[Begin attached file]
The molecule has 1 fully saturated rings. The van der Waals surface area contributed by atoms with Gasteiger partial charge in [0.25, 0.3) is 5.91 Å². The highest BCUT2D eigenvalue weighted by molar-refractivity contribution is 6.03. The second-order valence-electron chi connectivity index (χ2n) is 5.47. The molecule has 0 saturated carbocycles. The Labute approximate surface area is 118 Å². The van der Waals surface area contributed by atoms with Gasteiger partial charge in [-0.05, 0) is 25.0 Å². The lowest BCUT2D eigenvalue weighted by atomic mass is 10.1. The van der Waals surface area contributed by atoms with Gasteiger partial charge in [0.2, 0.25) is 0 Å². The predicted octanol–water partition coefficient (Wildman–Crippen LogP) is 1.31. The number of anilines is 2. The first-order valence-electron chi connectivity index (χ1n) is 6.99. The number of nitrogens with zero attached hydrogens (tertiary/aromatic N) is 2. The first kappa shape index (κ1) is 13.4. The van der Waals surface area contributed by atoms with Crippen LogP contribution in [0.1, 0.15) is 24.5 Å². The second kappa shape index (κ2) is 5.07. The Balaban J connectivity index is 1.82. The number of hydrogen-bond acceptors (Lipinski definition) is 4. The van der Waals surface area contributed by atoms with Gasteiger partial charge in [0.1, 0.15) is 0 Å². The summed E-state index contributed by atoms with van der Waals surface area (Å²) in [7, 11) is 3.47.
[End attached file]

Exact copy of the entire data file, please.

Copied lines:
The molecule has 1 fully saturated rings. The van der Waals surface area contributed by atoms with Gasteiger partial charge in [0.25, 0.3) is 5.91 Å². The highest BCUT2D eigenvalue weighted by molar-refractivity contribution is 6.03. The second-order valence-electron chi connectivity index (χ2n) is 5.47. The molecule has 0 saturated carbocycles. The Labute approximate surface area is 118 Å². The van der Waals surface area contributed by atoms with Gasteiger partial charge in [-0.05, 0) is 25.0 Å². The lowest BCUT2D eigenvalue weighted by atomic mass is 10.1. The van der Waals surface area contributed by atoms with Gasteiger partial charge in [0.2, 0.25) is 0 Å². The predicted octanol–water partition coefficient (Wildman–Crippen LogP) is 1.31. The number of anilines is 2. The first-order valence-electron chi connectivity index (χ1n) is 6.99. The number of nitrogens with zero attached hydrogens (tertiary/aromatic N) is 2. The first kappa shape index (κ1) is 13.4. The van der Waals surface area contributed by atoms with Crippen LogP contribution in [0.1, 0.15) is 24.5 Å². The second kappa shape index (κ2) is 5.07. The Balaban J connectivity index is 1.82. The number of hydrogen-bond acceptors (Lipinski definition) is 4. The van der Waals surface area contributed by atoms with Gasteiger partial charge in [0.1, 0.15) is 0 Å². The summed E-state index contributed by atoms with van der Waals surface area (Å²) in [7, 11) is 3.47.